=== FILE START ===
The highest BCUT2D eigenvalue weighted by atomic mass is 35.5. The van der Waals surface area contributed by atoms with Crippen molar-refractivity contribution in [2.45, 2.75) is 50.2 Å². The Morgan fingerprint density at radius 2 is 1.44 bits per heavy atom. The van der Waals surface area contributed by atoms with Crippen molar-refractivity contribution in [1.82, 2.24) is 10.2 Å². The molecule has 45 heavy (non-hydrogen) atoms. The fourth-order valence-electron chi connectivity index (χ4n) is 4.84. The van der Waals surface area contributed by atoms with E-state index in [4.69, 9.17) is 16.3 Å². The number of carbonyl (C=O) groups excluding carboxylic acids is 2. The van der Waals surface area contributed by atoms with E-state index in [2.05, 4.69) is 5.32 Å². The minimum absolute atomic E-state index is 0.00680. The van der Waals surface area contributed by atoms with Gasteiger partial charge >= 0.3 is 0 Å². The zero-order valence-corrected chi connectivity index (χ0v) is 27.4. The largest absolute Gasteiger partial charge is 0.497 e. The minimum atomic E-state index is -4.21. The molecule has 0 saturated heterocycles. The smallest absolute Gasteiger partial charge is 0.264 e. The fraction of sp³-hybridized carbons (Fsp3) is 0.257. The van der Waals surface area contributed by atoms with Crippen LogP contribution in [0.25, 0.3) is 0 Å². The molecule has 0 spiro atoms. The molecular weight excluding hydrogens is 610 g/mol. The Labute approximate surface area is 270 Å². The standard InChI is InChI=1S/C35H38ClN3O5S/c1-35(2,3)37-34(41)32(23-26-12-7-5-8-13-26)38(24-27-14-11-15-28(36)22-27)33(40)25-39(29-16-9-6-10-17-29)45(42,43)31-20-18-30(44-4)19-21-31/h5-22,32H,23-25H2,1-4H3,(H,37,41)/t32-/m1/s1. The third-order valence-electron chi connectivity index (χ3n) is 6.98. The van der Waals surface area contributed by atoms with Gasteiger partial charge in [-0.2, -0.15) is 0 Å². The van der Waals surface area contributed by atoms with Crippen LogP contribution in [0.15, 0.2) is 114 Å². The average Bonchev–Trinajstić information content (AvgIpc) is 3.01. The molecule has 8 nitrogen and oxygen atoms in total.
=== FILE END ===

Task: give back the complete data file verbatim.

The highest BCUT2D eigenvalue weighted by atomic mass is 35.5. The van der Waals surface area contributed by atoms with Crippen molar-refractivity contribution in [2.45, 2.75) is 50.2 Å². The Morgan fingerprint density at radius 2 is 1.44 bits per heavy atom. The van der Waals surface area contributed by atoms with Crippen molar-refractivity contribution in [1.82, 2.24) is 10.2 Å². The molecule has 45 heavy (non-hydrogen) atoms. The fourth-order valence-electron chi connectivity index (χ4n) is 4.84. The van der Waals surface area contributed by atoms with E-state index in [4.69, 9.17) is 16.3 Å². The number of carbonyl (C=O) groups excluding carboxylic acids is 2. The van der Waals surface area contributed by atoms with E-state index in [2.05, 4.69) is 5.32 Å². The minimum absolute atomic E-state index is 0.00680. The van der Waals surface area contributed by atoms with Gasteiger partial charge >= 0.3 is 0 Å². The zero-order valence-corrected chi connectivity index (χ0v) is 27.4. The largest absolute Gasteiger partial charge is 0.497 e. The minimum atomic E-state index is -4.21. The molecule has 0 saturated heterocycles. The smallest absolute Gasteiger partial charge is 0.264 e. The fraction of sp³-hybridized carbons (Fsp3) is 0.257. The van der Waals surface area contributed by atoms with Crippen LogP contribution in [0.25, 0.3) is 0 Å². The molecule has 0 spiro atoms. The molecular weight excluding hydrogens is 610 g/mol. The Labute approximate surface area is 270 Å². The standard InChI is InChI=1S/C35H38ClN3O5S/c1-35(2,3)37-34(41)32(23-26-12-7-5-8-13-26)38(24-27-14-11-15-28(36)22-27)33(40)25-39(29-16-9-6-10-17-29)45(42,43)31-20-18-30(44-4)19-21-31/h5-22,32H,23-25H2,1-4H3,(H,37,41)/t32-/m1/s1. The third-order valence-electron chi connectivity index (χ3n) is 6.98. The van der Waals surface area contributed by atoms with Gasteiger partial charge in [-0.2, -0.15) is 0 Å². The van der Waals surface area contributed by atoms with Crippen LogP contribution in [0.15, 0.2) is 114 Å². The average Bonchev–Trinajstić information content (AvgIpc) is 3.01. The molecule has 8 nitrogen and oxygen atoms in total.